Transfer Entropy between South Atlantic Anomaly and Global Sea Level for the last 300 years
Saioa A. Campuzano1,2, Angelo De Santis3,4, Francisco Javier Pavón-Carrasco1, María Luisa Osete1,2, and Enkelejda Qamili51Dpto. de Física de la Tierra, Astronomía y Astrofísica I, Universidad Complutense de Madrid (UCM), Avd. Complutense s/n, 28040-Madrid, Spain 2Instituto de Geociencias (IGEO) CSIC, UCM, Ciudad Universitaria, 28040-Madrid, Spain 3Istituto Nazionale di Geofisica e Vulcanologia (INGV), Via Vigna Murata, 605, 00143-Roma, Italy 4Dipartimento di Ingegneria e Geologia, Università degli Studi "G. D’Annunzio", Chieti, Italy 5Serco spa. Frascati (Rome), Italy
Received: 15 Feb 2016 – Accepted for review: 06 Jun 2016 – Discussion started: 08 Jun 2016
Abstract. An innovative information-theoretic tool, transfer entropy, has been applied to measure the possible information flow and sense between two real time series: the South Atlantic Anomaly (SAA) area extent at the Earth's surface and the Global Sea Level (GSL) rise anomalies for the last 300 years. This connection was previously suggested considering only the long term trend. Now we study the possibility of that this relation also happens in shorter scales. The new results seem to support again this hypothesis, with more information transferred from the SAA to the GSL anomalies, with about 90 % of confidence level. This could provide a new clue on the existence of a link between the geomagnetic field and the Earth's climate in the past.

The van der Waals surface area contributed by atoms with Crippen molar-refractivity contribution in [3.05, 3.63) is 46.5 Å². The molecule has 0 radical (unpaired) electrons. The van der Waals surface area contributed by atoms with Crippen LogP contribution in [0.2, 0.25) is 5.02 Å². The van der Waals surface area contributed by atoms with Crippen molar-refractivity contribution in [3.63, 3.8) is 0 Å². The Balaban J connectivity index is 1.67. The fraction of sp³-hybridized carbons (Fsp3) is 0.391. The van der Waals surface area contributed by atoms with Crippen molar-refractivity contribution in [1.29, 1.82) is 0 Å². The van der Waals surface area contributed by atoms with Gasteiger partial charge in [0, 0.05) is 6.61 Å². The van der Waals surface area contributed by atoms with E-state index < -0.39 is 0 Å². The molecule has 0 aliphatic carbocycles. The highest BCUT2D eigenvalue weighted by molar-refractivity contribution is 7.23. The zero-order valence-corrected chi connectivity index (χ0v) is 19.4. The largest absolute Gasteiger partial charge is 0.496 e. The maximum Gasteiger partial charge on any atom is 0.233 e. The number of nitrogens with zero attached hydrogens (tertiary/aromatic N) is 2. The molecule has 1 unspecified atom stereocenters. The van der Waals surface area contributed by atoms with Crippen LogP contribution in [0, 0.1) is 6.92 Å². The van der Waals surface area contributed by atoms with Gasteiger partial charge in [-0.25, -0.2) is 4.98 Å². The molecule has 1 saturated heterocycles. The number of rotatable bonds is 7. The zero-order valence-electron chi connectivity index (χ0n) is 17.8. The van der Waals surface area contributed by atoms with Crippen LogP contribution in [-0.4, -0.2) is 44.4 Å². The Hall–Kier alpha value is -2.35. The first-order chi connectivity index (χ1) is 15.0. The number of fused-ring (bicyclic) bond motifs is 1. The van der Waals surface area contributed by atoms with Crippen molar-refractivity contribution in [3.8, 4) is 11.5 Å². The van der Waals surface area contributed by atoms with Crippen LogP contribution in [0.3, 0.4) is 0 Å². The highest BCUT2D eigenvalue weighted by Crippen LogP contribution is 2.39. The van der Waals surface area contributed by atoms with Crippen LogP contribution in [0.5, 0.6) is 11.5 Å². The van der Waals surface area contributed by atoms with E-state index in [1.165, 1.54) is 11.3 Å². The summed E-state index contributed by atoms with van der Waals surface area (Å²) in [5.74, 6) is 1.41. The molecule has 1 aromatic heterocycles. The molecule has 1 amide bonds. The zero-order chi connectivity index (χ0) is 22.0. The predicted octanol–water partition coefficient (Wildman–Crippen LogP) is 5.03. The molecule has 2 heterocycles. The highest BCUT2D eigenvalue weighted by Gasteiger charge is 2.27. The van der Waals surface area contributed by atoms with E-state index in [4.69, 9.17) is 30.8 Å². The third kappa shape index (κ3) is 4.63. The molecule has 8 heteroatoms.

Campuzano, S. A., De Santis, A., Pavón-Carrasco, F. J., Osete, M. L., and Qamili, E.: Transfer Entropy between South Atlantic Anomaly and Global Sea Level for the last 300 years, Nat. Hazards Earth Syst. Sci. Discuss., doi:10.5194/nhess-2016-56, in review, 2016.